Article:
Several functions of T may be especially useful in sexual contexts, though there is debate about whether ΔT is adaptive and if so, what its specific functions are. In addition to promoting intrasexual competition for partners, hypothesized functions for ΔT include supporting physiological responses involved in sexual behavior, reducing anxiety and encouraging exploration, signaling quality to potential partners, and reinforcing associations between sexual activity and relevant contextual cues (Gleason et al. 2009; Nyby 2008; van Anders and Watson 2006). However, these potential benefits must be balanced with costs of elevated T, so it follows that ΔT should not occur with equal magnitude to every sexual encounter and instead should be sensitive to contextual parameters. For example, ΔT should be responsive to cues that indicate the likelihood of a successful sexual encounter, such as the behavior and characteristics of a partner, the types of sensory stimuli present, or the presence of potential competitors. If partner compatibility is low or several higher-ranking competitors are present, mounting a T response could sacrifice energetic resources with little chance of benefit. Secondly, ΔT should not occur (or at least should be less pronounced) when individuals are less equipped to handle the costs of elevated T, e.g., when energetic or immune resources are already depleted, or when an individual is currently pair bonded or parenting and inhibitory effects of T on nurturance could be costly. However, this prediction is complicated by the fact that maintaining lower baseline T and transiently elevating T in response to sexual or other social stimuli could be one successful strategy for offsetting T’s energetic or behavioral costs (Wingfield et al. 2001). Thus, effects are likely nuanced such that the severity of an energy deficit or the stage of parenting could influence the extent to which even a short-term T response is costly.
Finally, given that sexual encounters can serve many functions (e.g., expression of dominance vs. pair bond maintenance), ΔT should be most pronounced when its downstream effects would be most advantageous. Some potential effects of ΔT, like decreased anxiety, might be especially beneficial in novel sexual situations or with new partners but unnecessary when sexuality occurs within an established pair bond (Gleason et al. 2009). Other effects, like T’s rewarding properties, might be beneficial in a variety of sexual contexts; T could enhance the reward value of a particular location or a particular partner (Gleason et al. 2009). An important first step to elucidating the potentially context-dependent functions of ΔT is to characterize the types of sexual experiences that elicit this response.
Whose Behavior Does T Respond To?
The above suggests that ΔT should be sensitive to how a sexual situation is experienced – but whose experience? When Japanese quail copulate, a male chases a female, pulls her by the head or neck feathers with his beak (often while she attempts to run away), and eventually climbs onto her back while forcing her head backwards (Persaud and Galef 2005). Copulation is rewarding for male quail (Gutierrez and Domjan 1997) but aversive for females – which is not surprising given that males’ behavior during copulation is potentially injurious to females (Persaud and Galef 2004, 2005). Are a male and female quail having the same sex? And given the sharp contrast in their experiences, it is reasonable to expect they would have similar physiological responses?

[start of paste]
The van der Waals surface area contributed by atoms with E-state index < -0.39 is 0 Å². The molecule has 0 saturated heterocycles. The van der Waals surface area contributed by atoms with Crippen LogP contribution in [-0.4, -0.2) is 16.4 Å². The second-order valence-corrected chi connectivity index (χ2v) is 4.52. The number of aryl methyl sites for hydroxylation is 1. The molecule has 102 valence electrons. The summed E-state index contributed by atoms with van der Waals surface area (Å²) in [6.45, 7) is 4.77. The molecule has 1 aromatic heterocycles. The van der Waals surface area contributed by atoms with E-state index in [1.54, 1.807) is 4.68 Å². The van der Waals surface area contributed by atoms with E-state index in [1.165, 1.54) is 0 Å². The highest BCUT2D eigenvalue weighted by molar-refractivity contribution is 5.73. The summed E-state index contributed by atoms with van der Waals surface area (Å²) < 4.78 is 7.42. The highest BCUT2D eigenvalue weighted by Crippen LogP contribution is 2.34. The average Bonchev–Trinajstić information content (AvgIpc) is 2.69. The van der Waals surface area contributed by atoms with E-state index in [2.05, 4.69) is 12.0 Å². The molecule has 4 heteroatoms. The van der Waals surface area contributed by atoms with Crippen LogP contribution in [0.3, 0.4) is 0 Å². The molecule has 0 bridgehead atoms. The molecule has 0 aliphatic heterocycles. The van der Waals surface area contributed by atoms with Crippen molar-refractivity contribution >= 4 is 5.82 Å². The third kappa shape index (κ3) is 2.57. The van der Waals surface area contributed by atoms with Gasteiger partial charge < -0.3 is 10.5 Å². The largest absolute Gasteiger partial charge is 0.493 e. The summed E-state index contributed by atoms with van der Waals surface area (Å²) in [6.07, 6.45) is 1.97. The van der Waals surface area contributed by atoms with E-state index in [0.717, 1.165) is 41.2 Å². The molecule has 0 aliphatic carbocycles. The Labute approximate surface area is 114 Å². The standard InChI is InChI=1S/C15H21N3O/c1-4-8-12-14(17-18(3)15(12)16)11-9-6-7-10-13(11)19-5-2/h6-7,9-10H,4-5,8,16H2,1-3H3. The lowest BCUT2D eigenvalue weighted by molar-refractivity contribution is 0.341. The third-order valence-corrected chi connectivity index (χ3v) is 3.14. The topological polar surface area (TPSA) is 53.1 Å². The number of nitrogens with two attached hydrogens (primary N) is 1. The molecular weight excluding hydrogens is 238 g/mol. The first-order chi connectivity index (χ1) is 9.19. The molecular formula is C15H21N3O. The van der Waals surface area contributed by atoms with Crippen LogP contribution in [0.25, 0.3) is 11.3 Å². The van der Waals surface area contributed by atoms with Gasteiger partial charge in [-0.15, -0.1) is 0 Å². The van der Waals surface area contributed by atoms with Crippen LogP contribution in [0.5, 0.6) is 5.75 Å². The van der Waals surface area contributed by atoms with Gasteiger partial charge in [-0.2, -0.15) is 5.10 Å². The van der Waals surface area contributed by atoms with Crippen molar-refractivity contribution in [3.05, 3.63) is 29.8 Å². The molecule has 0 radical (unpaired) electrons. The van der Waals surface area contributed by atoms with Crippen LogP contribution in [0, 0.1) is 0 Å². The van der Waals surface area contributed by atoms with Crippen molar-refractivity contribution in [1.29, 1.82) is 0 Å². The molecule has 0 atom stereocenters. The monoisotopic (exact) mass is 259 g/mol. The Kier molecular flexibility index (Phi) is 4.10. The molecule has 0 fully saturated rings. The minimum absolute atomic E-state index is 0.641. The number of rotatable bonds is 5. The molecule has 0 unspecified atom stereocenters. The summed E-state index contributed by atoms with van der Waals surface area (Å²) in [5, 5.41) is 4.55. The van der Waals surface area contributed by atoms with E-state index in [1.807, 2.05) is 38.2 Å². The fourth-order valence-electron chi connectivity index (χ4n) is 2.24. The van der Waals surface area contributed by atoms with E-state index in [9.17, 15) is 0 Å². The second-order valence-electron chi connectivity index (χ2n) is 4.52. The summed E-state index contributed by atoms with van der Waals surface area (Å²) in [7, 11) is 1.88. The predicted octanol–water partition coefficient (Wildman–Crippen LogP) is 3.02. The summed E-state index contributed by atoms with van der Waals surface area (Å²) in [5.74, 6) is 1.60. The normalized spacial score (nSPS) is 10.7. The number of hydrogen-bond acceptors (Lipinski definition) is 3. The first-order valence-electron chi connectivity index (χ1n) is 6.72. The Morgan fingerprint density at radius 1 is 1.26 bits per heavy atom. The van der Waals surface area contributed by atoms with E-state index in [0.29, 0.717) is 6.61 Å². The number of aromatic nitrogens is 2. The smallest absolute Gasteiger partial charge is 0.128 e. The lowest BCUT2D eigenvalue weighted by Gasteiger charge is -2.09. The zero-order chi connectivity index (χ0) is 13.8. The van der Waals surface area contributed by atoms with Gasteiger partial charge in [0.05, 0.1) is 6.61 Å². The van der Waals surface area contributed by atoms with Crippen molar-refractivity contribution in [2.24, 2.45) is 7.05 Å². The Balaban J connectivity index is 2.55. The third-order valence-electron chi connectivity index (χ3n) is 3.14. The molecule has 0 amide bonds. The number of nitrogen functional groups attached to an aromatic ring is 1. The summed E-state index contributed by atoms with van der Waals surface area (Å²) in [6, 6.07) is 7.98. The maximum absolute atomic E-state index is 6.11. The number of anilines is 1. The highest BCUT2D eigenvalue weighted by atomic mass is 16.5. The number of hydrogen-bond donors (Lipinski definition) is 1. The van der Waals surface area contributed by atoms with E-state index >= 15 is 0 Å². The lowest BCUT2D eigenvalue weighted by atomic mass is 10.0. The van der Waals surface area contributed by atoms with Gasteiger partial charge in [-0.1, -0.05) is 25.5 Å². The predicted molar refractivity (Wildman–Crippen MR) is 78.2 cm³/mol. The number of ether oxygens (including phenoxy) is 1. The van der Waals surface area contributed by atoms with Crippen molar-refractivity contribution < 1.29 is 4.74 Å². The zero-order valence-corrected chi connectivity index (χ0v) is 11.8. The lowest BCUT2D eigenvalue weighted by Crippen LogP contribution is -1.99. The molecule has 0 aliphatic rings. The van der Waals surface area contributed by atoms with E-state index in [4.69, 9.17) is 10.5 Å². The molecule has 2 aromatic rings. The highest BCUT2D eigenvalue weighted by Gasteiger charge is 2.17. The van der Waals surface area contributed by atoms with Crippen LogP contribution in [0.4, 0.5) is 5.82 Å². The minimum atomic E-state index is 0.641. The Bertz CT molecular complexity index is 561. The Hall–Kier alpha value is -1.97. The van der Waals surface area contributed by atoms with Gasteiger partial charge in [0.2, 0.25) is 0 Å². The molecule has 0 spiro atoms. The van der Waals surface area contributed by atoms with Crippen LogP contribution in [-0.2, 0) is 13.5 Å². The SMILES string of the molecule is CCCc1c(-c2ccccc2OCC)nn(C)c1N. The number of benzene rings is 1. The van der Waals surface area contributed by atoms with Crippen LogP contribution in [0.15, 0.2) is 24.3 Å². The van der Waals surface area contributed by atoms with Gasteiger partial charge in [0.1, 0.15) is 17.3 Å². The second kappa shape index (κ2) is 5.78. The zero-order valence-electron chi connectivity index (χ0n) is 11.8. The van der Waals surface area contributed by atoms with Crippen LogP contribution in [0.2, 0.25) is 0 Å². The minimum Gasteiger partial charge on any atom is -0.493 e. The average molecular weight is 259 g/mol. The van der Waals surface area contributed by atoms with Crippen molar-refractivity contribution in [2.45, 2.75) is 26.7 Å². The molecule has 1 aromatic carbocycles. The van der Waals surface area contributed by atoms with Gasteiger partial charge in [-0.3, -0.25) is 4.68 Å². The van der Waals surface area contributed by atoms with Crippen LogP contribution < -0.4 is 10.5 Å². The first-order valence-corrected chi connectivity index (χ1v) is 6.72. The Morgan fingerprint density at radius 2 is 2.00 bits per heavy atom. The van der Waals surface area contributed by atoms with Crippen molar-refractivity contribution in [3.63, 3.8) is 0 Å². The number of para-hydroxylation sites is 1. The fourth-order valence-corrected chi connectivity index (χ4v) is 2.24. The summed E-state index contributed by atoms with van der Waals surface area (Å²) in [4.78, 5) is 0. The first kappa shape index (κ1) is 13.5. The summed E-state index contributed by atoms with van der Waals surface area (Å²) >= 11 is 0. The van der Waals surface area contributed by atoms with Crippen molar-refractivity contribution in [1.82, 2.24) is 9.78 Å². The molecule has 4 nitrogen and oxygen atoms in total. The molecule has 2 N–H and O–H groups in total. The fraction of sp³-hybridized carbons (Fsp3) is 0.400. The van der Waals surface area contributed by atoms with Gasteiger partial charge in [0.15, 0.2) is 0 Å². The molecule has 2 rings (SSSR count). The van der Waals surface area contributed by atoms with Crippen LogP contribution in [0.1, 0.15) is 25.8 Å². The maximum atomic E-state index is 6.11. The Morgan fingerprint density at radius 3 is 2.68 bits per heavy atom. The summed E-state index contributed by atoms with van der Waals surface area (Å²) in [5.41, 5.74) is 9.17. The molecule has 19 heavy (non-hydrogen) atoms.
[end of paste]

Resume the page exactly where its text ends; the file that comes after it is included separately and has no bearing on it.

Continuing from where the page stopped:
Japanese quail are an extreme example but, in any sexual interaction, experiences can differ between the two (or more) individuals involved. Whether an individual’s own behaviors or cues from a partner’s behaviors more strongly drive ΔT is an open question. Classic experiments with ring doves showed that answering such a question is complex – researchers originally thought that a male vocalization induced ovulation in a female; instead, it is her response to his calls that is key (Cheng 2003). Researchers have suggested that ΔT could signal mate quality to potential partners (Gleason et al. 2009; Nyby 2008); if this is the case, the ability to stimulate or detect ΔT could be under selection in addition to T release itself. In our review, we especially highlight studies that explore how the dynamics of interactions within a pair modulate T.
Why Consider Sexual Modulation of T Across Species?
Comparative research is valuable to understandings of sexual modulation of T (and social neuroendocrinology more generally) because it can reveal both shared principles and diversity across species (Adkins-Regan 2009, 2012; Oliveira 2009; van Anders 2013). Attention to a species’ mating, parenting, and social systems yields important insights for how and why sexuality might affect T. The experience of sexual activity is arguably different for common marmosets, who form long-lasting pair bonds, than for ring-tailed lemurs, where females mate with multiple males and vice versa during a brief period of female fertility. To the extent that they shape the contexts in which sexuality occurs, social, mating, and parenting systems may influence the hormonal consequences of sexual activity. Of course, humans are no exception in possessing both shared patterns and species-specificities, and an especially important human particularity is the presence of social constructs, i.e., phenomena created and developed through cultures and societies (van Anders 2013).